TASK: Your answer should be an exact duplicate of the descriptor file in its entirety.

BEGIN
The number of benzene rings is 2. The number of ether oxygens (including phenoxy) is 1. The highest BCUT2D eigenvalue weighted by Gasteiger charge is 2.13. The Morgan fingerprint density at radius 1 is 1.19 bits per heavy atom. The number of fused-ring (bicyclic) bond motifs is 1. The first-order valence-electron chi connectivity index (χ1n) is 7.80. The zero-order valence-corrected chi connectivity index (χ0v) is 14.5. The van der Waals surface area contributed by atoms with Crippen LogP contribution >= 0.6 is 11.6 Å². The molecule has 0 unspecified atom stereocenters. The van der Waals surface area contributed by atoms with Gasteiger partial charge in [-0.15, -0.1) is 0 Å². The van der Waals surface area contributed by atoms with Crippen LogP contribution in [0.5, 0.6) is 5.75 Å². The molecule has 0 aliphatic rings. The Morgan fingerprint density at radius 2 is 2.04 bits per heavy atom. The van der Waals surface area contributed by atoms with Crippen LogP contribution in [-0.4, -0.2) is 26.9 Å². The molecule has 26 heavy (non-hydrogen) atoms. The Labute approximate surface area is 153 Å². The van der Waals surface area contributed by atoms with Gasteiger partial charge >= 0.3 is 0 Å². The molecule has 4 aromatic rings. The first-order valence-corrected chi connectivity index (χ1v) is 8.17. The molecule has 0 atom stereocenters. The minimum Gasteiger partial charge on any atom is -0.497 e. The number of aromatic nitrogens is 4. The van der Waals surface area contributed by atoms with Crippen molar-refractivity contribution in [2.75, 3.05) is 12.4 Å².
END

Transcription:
The number of benzene rings is 2. The number of ether oxygens (including phenoxy) is 1. The highest BCUT2D eigenvalue weighted by Gasteiger charge is 2.13. The Morgan fingerprint density at radius 1 is 1.19 bits per heavy atom. The number of fused-ring (bicyclic) bond motifs is 1. The first-order valence-electron chi connectivity index (χ1n) is 7.80. The zero-order valence-corrected chi connectivity index (χ0v) is 14.5. The van der Waals surface area contributed by atoms with Crippen LogP contribution >= 0.6 is 11.6 Å². The molecule has 0 unspecified atom stereocenters. The van der Waals surface area contributed by atoms with Gasteiger partial charge in [-0.15, -0.1) is 0 Å². The van der Waals surface area contributed by atoms with Crippen LogP contribution in [0.5, 0.6) is 5.75 Å². The molecule has 0 aliphatic rings. The Morgan fingerprint density at radius 2 is 2.04 bits per heavy atom. The van der Waals surface area contributed by atoms with Crippen LogP contribution in [-0.4, -0.2) is 26.9 Å². The molecule has 26 heavy (non-hydrogen) atoms. The Labute approximate surface area is 153 Å². The van der Waals surface area contributed by atoms with Gasteiger partial charge >= 0.3 is 0 Å². The molecule has 4 aromatic rings. The first-order valence-corrected chi connectivity index (χ1v) is 8.17. The molecule has 0 atom stereocenters. The minimum Gasteiger partial charge on any atom is -0.497 e. The number of aromatic nitrogens is 4. The van der Waals surface area contributed by atoms with Crippen molar-refractivity contribution in [2.75, 3.05) is 12.4 Å².